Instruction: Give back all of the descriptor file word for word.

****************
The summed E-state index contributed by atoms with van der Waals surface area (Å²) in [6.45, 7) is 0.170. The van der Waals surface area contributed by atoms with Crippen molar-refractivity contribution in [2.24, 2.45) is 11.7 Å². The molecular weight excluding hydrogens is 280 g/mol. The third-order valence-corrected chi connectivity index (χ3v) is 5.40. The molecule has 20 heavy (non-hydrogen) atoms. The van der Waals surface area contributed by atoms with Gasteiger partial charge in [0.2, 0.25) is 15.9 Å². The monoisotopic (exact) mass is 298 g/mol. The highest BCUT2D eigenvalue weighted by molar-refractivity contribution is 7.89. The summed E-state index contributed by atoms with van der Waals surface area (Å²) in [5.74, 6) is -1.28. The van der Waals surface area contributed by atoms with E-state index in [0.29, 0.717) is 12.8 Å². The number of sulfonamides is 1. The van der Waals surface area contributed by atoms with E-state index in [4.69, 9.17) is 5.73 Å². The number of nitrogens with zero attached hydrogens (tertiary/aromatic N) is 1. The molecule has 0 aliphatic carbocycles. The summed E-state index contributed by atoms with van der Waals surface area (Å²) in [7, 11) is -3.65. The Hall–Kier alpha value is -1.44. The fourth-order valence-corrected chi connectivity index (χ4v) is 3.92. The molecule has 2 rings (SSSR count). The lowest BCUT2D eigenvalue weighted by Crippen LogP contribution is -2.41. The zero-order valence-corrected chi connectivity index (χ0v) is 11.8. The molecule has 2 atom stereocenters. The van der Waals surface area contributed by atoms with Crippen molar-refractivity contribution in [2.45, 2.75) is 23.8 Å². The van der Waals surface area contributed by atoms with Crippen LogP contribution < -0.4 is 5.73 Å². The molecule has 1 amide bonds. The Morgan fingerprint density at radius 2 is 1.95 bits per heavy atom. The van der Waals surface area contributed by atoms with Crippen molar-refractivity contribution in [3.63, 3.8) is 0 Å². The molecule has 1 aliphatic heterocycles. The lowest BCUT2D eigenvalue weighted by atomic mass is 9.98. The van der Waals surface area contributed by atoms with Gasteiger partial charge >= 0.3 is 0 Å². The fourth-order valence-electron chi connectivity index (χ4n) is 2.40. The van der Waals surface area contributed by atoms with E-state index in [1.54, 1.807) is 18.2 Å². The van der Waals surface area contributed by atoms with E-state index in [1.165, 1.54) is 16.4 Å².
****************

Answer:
The summed E-state index contributed by atoms with van der Waals surface area (Å²) in [6.45, 7) is 0.170. The van der Waals surface area contributed by atoms with Crippen molar-refractivity contribution in [2.24, 2.45) is 11.7 Å². The molecular weight excluding hydrogens is 280 g/mol. The third-order valence-corrected chi connectivity index (χ3v) is 5.40. The molecule has 20 heavy (non-hydrogen) atoms. The van der Waals surface area contributed by atoms with Gasteiger partial charge in [0.2, 0.25) is 15.9 Å². The monoisotopic (exact) mass is 298 g/mol. The highest BCUT2D eigenvalue weighted by molar-refractivity contribution is 7.89. The summed E-state index contributed by atoms with van der Waals surface area (Å²) in [5.74, 6) is -1.28. The van der Waals surface area contributed by atoms with E-state index in [0.29, 0.717) is 12.8 Å². The number of sulfonamides is 1. The van der Waals surface area contributed by atoms with E-state index in [4.69, 9.17) is 5.73 Å². The number of nitrogens with zero attached hydrogens (tertiary/aromatic N) is 1. The molecule has 0 aliphatic carbocycles. The summed E-state index contributed by atoms with van der Waals surface area (Å²) in [7, 11) is -3.65. The Hall–Kier alpha value is -1.44. The fourth-order valence-corrected chi connectivity index (χ4v) is 3.92. The molecule has 2 rings (SSSR count). The lowest BCUT2D eigenvalue weighted by Crippen LogP contribution is -2.41. The zero-order valence-corrected chi connectivity index (χ0v) is 11.8. The molecule has 2 atom stereocenters. The van der Waals surface area contributed by atoms with Crippen molar-refractivity contribution in [2.45, 2.75) is 23.8 Å². The van der Waals surface area contributed by atoms with Crippen LogP contribution < -0.4 is 5.73 Å². The molecule has 1 amide bonds. The Morgan fingerprint density at radius 2 is 1.95 bits per heavy atom. The van der Waals surface area contributed by atoms with Crippen molar-refractivity contribution in [3.63, 3.8) is 0 Å². The molecule has 1 aliphatic heterocycles. The lowest BCUT2D eigenvalue weighted by atomic mass is 9.98. The van der Waals surface area contributed by atoms with Gasteiger partial charge >= 0.3 is 0 Å². The fourth-order valence-electron chi connectivity index (χ4n) is 2.40. The van der Waals surface area contributed by atoms with E-state index in [1.54, 1.807) is 18.2 Å². The van der Waals surface area contributed by atoms with E-state index in [1.165, 1.54) is 16.4 Å².